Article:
Mark McGwire and MLB Steroid Users Need a 12-Step Approach
Mark McGwire's admission of steroid use adds to the list of MLB players making an attempt at rehabilitation.
Many have struggled to do so. Some followed advice from lawyers and while they may have limited their legal risk, they have also reduced their chance at recovery.
Some have followed the advice of public relations experts, but I'm not sure that approach is any more helpful.
I think MLB steroid users might do better by following a rehabilitation approach by using the 12-Step model.
This model developed as a series of steps in the process of recovery from alcoholism.
Anabolic steroid and performance enhancing drug use is different in many ways from alcoholism, but with some modifications, I think a 12-Step plan offers a model strategy for the professional athlete.
So here are my recommendations for MLB steroid users based on adaptations of the 12-Step program.
Tell the truth. This principle is best done as soon as possible. Delay only adds to speculation and rumors that are often worse than the truth. MLB might think about organizing a Day of Truth. Athletes who still have confessions to make could make them at the same time. It could be a big step in moving MLB into a new era.
Take responsibility for your behavior. Steroid use is a choice and when making that choice, it is important to accept the responsibility for the behavior.
Accept the consequences of your behavior. There are significant consequences to using illegal substances. Accept that many fans will be angry. Facing criticism from Hall of Fame voters is a consequence of your behavior. Don't try to lobby for ignoring your behavior to try to get in the Hall of Fame. If you feel you should be in the Hall of Fame, accept that your steroid use may block your qualification in the voters' eyes.
Don't minimize the effect of steroids on your performance. Mark McGwire seemed to miss this step. He actually went the wrong way in arguing he might have actually hit more home runs without steroids. You can't argue that you would have been great even without steroids. Your steroid use kept us from ever being able to find out how great a "clean" athlete you might have been.
Don't say you didn't know you were taking steroids. MLB players are responsible for following the rules. If you broke the rules without full knowledge of the extent, you still broke the rules.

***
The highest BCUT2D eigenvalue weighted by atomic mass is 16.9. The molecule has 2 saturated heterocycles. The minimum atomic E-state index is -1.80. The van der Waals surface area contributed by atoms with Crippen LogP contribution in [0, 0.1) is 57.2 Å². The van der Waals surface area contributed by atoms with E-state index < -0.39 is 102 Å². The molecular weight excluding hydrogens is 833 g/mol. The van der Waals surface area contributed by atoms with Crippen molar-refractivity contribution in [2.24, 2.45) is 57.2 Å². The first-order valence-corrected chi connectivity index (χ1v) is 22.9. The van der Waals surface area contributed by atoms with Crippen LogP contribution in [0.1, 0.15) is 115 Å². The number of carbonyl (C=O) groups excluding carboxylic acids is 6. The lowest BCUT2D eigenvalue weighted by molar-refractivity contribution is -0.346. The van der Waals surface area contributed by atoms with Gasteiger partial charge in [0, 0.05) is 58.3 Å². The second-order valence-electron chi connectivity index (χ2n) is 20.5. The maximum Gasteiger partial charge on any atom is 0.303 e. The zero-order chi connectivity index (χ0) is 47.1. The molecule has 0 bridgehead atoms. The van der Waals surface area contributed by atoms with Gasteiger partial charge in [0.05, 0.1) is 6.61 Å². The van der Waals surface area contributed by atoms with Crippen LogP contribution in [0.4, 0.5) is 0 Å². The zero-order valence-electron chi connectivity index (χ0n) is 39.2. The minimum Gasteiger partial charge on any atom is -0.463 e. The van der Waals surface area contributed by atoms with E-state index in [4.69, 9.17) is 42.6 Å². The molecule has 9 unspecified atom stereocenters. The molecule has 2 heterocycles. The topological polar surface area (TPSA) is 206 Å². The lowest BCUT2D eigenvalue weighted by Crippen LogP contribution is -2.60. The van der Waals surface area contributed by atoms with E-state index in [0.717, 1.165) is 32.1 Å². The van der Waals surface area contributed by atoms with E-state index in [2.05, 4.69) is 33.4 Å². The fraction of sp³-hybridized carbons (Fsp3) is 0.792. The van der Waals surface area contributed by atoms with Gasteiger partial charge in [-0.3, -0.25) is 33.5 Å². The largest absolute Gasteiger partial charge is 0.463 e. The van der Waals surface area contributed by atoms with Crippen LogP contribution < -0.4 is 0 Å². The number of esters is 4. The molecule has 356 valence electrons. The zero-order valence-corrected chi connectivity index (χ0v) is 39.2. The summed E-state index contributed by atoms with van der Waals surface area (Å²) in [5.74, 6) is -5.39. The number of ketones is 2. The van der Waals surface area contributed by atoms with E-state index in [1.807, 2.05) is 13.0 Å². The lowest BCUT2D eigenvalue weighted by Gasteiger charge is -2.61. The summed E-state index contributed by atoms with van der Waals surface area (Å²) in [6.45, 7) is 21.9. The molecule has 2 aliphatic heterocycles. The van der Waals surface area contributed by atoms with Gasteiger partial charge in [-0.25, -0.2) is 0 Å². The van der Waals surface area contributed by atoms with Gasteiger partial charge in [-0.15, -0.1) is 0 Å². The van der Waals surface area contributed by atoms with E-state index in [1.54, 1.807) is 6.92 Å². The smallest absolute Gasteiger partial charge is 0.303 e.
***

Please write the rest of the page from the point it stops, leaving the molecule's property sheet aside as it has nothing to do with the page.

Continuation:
Don't say you were using steroids for health reasons. There are very few actual medical reasons for the use of steroids. There is no approved use of steroids for faster recovery. Steroids are a controlled narcotic drug under U.S. Drug Enforcement classification. They won't be impressed by saying you were only using it for health reasons.
Apologize to your fellow MLB competitors. MLB great Joe Morgan responded to McGwire's confession by noting that MLB players who did not use steroids are the forgotten victims who suffered twice. First they competed against users who didn't play by the rules and pumped up their performance. Second, they suffered when steroid users received higher salaries for their performance, leaving less for the non-users.
Donate a significant amount of the money you made in baseball to a charitable cause. People will not believe your sincerity unless there is evidence of intent to make financial amends. A good charitable cause might be to a fund that helps former MLB players in financial trouble. Since some of your financial compensation may be related to the effects of steroid use, it is only appropriate to return it to baseball.
Apologize to your fans, friends, and family for your steroid use. You have let many people down. They deserve an apology for your behavior.
Ask for forgiveness from your fans, friends, and family for your steroid use. Some of your closest supporters will be able to provide a level of forgiveness for your behavior. You are going to need this in the rehabilitation process.
Forgive yourself. This will be easy for some who don't feel steroid use is wrong or that they are responsible for their behavior. I suspect it will be more difficult for some like Mark McGwire to forgive themselves for their behavior. Step 11 is much easier after completing steps one through 10.
Rebuild a meaningful life in an area outside of baseball. McGwire will have a challenge in returning to baseball as a St. Louis Cardinal coach. Imagine his reception by the Chicago Cubs fans on his first appearance at Wrigley Field.
McGwire's public baseball reappearance will bring back the steroid issue to the fans' attention. It might delay the rehabilitation that MLB itself needs to experience.
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